Law and Kinship in Thirteenth-Century England

Front Cover
Boydell & Brewer, 2015 - Canon law - 198 pages
Two separate legal jurisdictions concerned with family relations held sway in England during the high middle ages: canon law and common law. In thirteenth- and fourteenth-century Europe, kinship rules dominated the lives of laymen and laywomen. They determined whom they might marry (decided in the canon law courts) and they determined from whom they might inherit (decided in the common law courts). This book seeks to uncover the association between the two, exploring the ways in which the two legal systems shared ideas about family relationship, where the one jurisdiction - the common law - was concerned about ties of consanguinity and where the other - canon law - was concerned to add to the kinship mix ties of affinity. It also demonstrates how the theories of kinship were practically applied in the courtrooms of medieval England. SAM WORBY is a civil servant and independent scholar.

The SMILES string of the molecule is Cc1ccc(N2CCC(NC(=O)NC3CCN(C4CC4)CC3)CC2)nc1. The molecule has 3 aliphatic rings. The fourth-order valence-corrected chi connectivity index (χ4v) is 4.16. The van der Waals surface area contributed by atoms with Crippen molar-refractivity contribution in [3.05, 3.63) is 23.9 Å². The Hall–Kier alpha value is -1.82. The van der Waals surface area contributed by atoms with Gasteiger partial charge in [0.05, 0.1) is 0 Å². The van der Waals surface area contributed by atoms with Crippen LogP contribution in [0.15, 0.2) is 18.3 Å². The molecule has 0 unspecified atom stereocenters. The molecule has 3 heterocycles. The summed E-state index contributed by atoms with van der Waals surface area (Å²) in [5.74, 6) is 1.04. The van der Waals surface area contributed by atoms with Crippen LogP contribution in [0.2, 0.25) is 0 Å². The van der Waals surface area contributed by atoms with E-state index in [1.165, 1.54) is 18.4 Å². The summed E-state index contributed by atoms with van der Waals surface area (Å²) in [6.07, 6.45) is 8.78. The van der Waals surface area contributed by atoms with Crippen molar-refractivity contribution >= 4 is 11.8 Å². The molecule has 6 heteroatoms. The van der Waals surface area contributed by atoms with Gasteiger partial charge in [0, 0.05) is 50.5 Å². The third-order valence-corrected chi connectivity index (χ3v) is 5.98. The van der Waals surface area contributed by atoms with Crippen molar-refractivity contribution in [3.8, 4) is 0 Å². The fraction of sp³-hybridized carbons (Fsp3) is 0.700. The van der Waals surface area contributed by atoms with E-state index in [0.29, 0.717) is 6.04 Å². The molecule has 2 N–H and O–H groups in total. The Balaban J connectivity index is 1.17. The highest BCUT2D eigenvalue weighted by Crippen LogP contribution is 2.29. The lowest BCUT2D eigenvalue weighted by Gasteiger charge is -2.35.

What people are saying - Write a review

We haven't found any reviews in the usual places.

Contents

Introduction
1
1 Canon law kinship structures
9
2 Common law kinship structures
39
3 The dominance of canon law kinship ideas
68
4 Kinship laws in practice
92
5 Trends underlying legal kinship structures
115
Conclusion
141
Appendices
147
Bibliography
183
Index
193
Copyright

Other editions - View all

Common terms and phrases

Bibliographic information